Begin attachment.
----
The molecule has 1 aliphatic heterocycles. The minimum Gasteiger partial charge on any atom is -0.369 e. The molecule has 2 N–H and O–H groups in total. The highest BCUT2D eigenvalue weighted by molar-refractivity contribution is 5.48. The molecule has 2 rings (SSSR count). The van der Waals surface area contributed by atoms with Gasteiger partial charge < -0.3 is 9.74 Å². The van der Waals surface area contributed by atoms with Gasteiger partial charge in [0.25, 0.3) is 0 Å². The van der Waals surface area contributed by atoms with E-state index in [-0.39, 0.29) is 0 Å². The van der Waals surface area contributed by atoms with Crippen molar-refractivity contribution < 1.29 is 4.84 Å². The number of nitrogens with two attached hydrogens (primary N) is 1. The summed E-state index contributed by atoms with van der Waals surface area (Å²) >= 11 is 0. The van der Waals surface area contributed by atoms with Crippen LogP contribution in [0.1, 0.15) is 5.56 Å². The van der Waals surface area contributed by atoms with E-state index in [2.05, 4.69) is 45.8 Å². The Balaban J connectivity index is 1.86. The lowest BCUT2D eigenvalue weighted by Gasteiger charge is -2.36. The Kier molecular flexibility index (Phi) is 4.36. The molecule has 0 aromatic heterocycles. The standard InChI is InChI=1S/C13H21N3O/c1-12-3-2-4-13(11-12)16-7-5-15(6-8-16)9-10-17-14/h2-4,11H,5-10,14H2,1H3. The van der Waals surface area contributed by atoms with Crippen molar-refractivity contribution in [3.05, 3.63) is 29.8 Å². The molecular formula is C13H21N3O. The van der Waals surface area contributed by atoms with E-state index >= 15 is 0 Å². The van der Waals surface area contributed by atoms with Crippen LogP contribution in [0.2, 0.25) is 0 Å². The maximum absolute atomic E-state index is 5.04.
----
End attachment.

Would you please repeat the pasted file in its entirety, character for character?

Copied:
The molecule has 1 aliphatic heterocycles. The minimum Gasteiger partial charge on any atom is -0.369 e. The molecule has 2 N–H and O–H groups in total. The highest BCUT2D eigenvalue weighted by molar-refractivity contribution is 5.48. The molecule has 2 rings (SSSR count). The van der Waals surface area contributed by atoms with Gasteiger partial charge < -0.3 is 9.74 Å². The van der Waals surface area contributed by atoms with Gasteiger partial charge in [0.25, 0.3) is 0 Å². The van der Waals surface area contributed by atoms with E-state index in [-0.39, 0.29) is 0 Å². The van der Waals surface area contributed by atoms with Crippen molar-refractivity contribution < 1.29 is 4.84 Å². The number of nitrogens with two attached hydrogens (primary N) is 1. The summed E-state index contributed by atoms with van der Waals surface area (Å²) >= 11 is 0. The van der Waals surface area contributed by atoms with Crippen LogP contribution in [0.1, 0.15) is 5.56 Å². The van der Waals surface area contributed by atoms with E-state index in [2.05, 4.69) is 45.8 Å². The Balaban J connectivity index is 1.86. The lowest BCUT2D eigenvalue weighted by Gasteiger charge is -2.36. The Kier molecular flexibility index (Phi) is 4.36. The molecule has 0 aromatic heterocycles. The standard InChI is InChI=1S/C13H21N3O/c1-12-3-2-4-13(11-12)16-7-5-15(6-8-16)9-10-17-14/h2-4,11H,5-10,14H2,1H3. The van der Waals surface area contributed by atoms with Crippen molar-refractivity contribution in [3.05, 3.63) is 29.8 Å². The molecular formula is C13H21N3O. The van der Waals surface area contributed by atoms with E-state index >= 15 is 0 Å². The van der Waals surface area contributed by atoms with Crippen LogP contribution in [0.2, 0.25) is 0 Å². The maximum absolute atomic E-state index is 5.04.